Resources to help support your GIST journey
Consider sharing information about your GIST treatment with the Life Raft Group Patient Registry. It’s an ongoing research study on the natural history of GIST and treatment outcomes. Your data will help researchers looking for a cure.
GIST Support International has created GIST Listserv. It’s an online community where members support each other and exchange treatment information and tips about living with cancer.
The American Cancer Society also has many ways you can get involved.
Other people with GIST and support groups can lend sympathetic ears and share practical advice and experience. You can hear from people who understand what you're going through at:
The GIST Mentor Program from The Life Raft Group helps people with GIST and their care partners navigate through diagnosis, treatment, and recovery. The free service will put you in touch with someone who understands where you’re coming from because they have been there themselves.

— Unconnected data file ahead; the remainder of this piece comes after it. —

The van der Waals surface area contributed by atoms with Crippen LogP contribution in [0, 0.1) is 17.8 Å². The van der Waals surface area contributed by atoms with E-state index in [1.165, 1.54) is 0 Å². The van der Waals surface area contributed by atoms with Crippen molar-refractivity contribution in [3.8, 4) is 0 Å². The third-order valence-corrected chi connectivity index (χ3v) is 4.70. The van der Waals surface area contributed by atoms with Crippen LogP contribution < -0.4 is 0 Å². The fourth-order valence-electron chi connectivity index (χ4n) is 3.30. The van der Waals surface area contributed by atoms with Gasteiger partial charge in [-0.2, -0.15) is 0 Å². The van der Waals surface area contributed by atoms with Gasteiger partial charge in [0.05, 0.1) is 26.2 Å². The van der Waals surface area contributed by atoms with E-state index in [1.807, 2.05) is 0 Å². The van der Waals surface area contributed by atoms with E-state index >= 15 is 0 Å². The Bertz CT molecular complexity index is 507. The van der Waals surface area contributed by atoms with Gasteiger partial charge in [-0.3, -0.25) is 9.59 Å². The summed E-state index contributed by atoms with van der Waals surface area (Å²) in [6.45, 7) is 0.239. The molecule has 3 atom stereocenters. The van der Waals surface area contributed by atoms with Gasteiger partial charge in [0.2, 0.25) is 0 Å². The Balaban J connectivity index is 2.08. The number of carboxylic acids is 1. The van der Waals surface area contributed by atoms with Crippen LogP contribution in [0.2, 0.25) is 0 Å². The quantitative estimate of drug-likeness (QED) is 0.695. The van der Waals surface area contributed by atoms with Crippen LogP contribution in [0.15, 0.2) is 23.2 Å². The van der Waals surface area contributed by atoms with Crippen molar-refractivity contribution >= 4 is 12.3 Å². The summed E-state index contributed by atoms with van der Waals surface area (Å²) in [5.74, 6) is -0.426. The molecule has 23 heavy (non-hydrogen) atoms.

Mentors can offer:
Assistance in daily management
Mentors use their own experiences with diet, physical activity, and medicine to help you figure out how to manage GIST in your own life. They can also help identify key resources, such as where to buy healthy foods or go to exercise.
Social and emotional support
Mentors are good listeners. They can help guide you through social or emotional issues and encourage you to stay motivated.
Connections to clinical care and community resources
Mentors can help bridge the gap between you and healthcare providers, and direct you to other resources.
Ongoing, long-term support
Mentors provide proactive, flexible, and continual long-term follow-up.
- Assistance in daily management
It's important to remember that although you may not be the one who was diagnosed with GIST, you have needs and deserve breaks, too. In order to be a great care partner, you need to make sure your own needs are met, too.
The American Cancer Society has excellent resources for care partners and family. Cancer.net has some smart ideas to help caregivers take care of themselves. The National Cancer Institute also provides useful information for Family Caregivers in Cancer.